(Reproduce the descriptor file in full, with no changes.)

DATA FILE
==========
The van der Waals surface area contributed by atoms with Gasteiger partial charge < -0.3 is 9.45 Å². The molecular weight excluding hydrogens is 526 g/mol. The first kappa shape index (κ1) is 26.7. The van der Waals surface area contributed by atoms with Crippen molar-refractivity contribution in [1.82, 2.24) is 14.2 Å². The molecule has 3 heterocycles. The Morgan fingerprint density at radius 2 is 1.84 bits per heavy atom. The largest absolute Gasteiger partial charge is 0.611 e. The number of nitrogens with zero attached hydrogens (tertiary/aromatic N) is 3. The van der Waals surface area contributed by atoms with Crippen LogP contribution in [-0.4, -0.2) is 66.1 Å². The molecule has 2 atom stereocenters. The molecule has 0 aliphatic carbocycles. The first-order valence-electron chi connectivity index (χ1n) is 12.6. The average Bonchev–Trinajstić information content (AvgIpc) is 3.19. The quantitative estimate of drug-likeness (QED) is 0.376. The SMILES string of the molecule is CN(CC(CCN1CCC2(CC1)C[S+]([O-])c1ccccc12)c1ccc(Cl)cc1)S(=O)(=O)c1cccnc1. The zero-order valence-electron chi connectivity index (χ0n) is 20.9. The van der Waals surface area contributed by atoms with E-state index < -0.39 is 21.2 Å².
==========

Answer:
The van der Waals surface area contributed by atoms with Gasteiger partial charge < -0.3 is 9.45 Å². The molecular weight excluding hydrogens is 526 g/mol. The first kappa shape index (κ1) is 26.7. The van der Waals surface area contributed by atoms with Crippen molar-refractivity contribution in [1.82, 2.24) is 14.2 Å². The molecule has 3 heterocycles. The Morgan fingerprint density at radius 2 is 1.84 bits per heavy atom. The largest absolute Gasteiger partial charge is 0.611 e. The number of nitrogens with zero attached hydrogens (tertiary/aromatic N) is 3. The van der Waals surface area contributed by atoms with Crippen LogP contribution in [-0.4, -0.2) is 66.1 Å². The molecule has 2 atom stereocenters. The molecule has 0 aliphatic carbocycles. The first-order valence-electron chi connectivity index (χ1n) is 12.6. The average Bonchev–Trinajstić information content (AvgIpc) is 3.19. The quantitative estimate of drug-likeness (QED) is 0.376. The SMILES string of the molecule is CN(CC(CCN1CCC2(CC1)C[S+]([O-])c1ccccc12)c1ccc(Cl)cc1)S(=O)(=O)c1cccnc1. The zero-order valence-electron chi connectivity index (χ0n) is 20.9. The van der Waals surface area contributed by atoms with E-state index < -0.39 is 21.2 Å².